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C.L. “Butch” Otter has been a fixture of Idaho politics since 1973 when he was elected to his first term in the state House of Representatives.Otter was elected to his third-consecutive term as governor on Nov. 4, 2014. He was elected to his second term as Idaho governor on Nov. 2, 2010. Otter first became Idaho's governor on Nov. 7, 2006.Gov. Otter was at the helm during the peak of the Great Recession and it was his administration that oversaw the cutting of the state budget, record unemployment, and a boom in the number of people using government assistance.Otter spoke with StateImpact Idaho back in 2012 about that recession and its lasting impact on Idaho's workforce.Governor Otter: Every Generation Deals with Joblessness and We Live Through ItA Brief BiographyOtter, a Republican, is the longest serving lieutenant governor of Idaho, his tenure spanned from 1987-2000. In 2000 he was then elected to the United States Congress and served until 2006.According to the Washington Post, Otter voted with his party most of the time, 86 percent, but has been known to have an independent streak on some issues.“He was among three Republicans in the House to vote against the USA Patriot Act in 2001 and he later sponsored a bill to repeal parts of it. But independent streaks are sometimes tolerated in a state that would rather not be told what to do by the federal government.” - William Yardley, New York TimesOtter was born on May 3, 1942 in Caldwell, Idaho. He attended St. Teresa’s Academy in Boise and graduated from Boise Junior College (now Boise State University) with a Bachelor of Arts in Political Science in 1967.After college, Otter joined the Idaho National Guard and served in the 116th Armored Calvary until 1973.Butch Otter is married to his second wife, Lori. He has four children and several grandchildren.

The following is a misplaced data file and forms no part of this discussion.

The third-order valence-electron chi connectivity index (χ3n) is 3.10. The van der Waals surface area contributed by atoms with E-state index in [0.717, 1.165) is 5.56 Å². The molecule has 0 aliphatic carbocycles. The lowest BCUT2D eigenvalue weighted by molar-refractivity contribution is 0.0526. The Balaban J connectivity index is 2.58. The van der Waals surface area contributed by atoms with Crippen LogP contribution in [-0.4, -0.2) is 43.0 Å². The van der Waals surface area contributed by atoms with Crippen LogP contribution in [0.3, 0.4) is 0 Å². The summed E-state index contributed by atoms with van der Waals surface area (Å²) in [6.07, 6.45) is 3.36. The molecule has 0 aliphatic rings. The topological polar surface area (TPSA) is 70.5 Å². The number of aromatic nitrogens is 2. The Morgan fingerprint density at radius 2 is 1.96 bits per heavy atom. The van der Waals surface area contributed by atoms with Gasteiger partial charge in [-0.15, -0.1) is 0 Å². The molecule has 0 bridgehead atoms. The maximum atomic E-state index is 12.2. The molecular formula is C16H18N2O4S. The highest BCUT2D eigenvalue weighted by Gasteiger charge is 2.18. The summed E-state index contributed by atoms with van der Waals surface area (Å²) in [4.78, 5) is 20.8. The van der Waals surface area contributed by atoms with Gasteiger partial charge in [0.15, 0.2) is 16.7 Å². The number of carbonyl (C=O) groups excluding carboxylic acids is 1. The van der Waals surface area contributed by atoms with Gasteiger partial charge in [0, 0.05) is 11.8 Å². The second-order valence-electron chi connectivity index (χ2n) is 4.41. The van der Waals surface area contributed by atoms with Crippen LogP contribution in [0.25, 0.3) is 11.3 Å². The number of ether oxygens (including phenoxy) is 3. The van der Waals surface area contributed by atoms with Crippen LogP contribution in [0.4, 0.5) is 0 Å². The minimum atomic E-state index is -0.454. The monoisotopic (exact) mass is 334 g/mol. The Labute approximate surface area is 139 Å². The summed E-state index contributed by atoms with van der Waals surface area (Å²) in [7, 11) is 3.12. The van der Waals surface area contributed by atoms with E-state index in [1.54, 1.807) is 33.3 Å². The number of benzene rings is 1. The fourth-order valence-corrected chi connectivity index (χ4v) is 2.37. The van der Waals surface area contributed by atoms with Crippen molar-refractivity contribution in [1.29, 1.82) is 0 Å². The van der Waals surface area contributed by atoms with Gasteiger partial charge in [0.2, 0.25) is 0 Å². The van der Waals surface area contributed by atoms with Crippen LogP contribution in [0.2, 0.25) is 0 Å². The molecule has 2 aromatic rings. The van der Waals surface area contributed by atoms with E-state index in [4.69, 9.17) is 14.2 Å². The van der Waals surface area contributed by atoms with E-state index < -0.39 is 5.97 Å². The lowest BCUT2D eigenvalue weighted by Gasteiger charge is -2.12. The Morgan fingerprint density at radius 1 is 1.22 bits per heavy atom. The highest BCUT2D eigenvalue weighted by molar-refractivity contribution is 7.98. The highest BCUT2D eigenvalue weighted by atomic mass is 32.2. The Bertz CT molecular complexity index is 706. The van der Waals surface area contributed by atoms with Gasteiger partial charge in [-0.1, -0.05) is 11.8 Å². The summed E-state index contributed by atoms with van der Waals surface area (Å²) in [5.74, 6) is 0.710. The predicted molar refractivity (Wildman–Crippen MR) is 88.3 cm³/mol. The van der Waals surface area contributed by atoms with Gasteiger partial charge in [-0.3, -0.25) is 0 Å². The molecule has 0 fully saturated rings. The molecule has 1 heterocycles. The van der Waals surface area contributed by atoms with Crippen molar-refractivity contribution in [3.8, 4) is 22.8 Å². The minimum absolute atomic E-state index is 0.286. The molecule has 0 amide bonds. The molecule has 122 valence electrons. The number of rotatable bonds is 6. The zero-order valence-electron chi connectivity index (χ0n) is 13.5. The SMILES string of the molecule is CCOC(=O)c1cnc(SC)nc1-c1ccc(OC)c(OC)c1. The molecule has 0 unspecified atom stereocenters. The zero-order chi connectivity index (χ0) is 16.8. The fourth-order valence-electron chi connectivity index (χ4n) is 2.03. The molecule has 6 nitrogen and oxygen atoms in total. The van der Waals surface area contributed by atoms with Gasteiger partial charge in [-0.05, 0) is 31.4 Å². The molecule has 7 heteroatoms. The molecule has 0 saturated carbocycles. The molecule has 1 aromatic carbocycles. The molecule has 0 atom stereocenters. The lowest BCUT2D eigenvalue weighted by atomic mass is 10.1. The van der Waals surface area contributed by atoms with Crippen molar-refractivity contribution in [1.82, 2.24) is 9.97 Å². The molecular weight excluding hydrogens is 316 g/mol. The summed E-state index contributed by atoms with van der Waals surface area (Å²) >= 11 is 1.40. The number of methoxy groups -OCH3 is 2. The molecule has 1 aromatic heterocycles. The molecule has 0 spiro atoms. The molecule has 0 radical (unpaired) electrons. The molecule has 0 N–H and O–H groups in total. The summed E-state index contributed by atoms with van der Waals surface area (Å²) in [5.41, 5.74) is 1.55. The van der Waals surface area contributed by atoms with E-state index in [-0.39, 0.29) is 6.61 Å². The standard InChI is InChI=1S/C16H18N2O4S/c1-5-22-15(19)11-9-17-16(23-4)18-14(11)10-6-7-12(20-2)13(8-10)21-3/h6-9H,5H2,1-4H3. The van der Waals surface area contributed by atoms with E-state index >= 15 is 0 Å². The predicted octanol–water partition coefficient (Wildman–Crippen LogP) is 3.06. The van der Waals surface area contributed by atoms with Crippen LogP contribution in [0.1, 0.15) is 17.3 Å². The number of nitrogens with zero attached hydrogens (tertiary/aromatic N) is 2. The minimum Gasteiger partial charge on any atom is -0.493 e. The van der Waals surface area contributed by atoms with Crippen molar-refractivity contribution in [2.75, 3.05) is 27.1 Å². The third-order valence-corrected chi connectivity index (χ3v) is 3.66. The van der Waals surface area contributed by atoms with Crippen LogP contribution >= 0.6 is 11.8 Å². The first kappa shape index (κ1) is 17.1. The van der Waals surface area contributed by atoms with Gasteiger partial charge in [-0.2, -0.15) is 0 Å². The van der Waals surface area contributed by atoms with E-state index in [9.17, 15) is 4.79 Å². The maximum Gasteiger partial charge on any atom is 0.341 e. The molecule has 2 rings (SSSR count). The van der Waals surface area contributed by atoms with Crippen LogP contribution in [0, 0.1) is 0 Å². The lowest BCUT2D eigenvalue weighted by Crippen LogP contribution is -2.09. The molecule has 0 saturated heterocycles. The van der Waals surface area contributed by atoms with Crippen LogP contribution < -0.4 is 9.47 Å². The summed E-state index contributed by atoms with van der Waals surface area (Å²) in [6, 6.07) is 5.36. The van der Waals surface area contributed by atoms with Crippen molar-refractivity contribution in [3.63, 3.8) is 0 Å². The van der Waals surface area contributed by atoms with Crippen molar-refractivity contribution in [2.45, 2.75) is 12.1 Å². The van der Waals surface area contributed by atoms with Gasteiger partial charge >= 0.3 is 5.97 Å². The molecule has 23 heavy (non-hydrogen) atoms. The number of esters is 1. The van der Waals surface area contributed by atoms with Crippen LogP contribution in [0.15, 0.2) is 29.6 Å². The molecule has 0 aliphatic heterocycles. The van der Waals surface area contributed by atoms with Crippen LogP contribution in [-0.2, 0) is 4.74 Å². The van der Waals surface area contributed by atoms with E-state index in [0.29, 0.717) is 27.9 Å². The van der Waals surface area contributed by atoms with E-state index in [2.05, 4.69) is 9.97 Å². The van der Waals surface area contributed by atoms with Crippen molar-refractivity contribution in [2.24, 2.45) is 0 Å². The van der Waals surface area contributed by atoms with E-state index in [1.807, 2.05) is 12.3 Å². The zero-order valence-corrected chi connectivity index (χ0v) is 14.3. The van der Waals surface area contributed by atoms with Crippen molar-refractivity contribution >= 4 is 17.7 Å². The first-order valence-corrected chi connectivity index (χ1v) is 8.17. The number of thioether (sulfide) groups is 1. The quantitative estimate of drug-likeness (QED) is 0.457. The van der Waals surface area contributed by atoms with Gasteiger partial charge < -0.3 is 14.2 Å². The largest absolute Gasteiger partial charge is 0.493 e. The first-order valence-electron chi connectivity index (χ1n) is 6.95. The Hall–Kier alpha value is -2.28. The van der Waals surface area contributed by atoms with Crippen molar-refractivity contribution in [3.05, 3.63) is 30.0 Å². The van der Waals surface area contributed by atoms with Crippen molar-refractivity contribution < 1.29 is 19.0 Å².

Ketchum Says Idaho's Wolf Management Policies Hurting Tourism

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The resort town of Ketchum, Idaho, is asking the state to back off on killing wolves. They say it’s bad for business.

The Ketchum City Council passed a resolution Monday night urging wildlife managers to use non-lethal tactics to control the wolf population.

Tourists like wolves -- or at least they like the opportunity to catch a glimpse of them. That’s the message from the Ketchum City Council. Councilors take issue with a new state Wolf Depredation Control Board in Idaho. It’s been given a $500,000 budget to kill wolves that clash with ranchers and sportsmen -- because wolves eat cattle and sheep, as well as deer and elk.

But Ketchum Mayor Nina Jonas wants the governor to keep those efforts out of her county.

“The initial attraction and the real core of our community is the value and the quality and the quantity of our outdoor experience,” she said.

Jonas said there’s also an image issue. Some pro-wolf groups have organized boycotts of Idaho.

Ketchum is asking the state to collaborate on a project that helps ranchers use alternative measures against wolves like strobe lights, electric fences and guard dogs.

A spokesman for Gov. Butch Otter said decisions about how to manage wildlife are up to the Idaho Department of Fish and Game.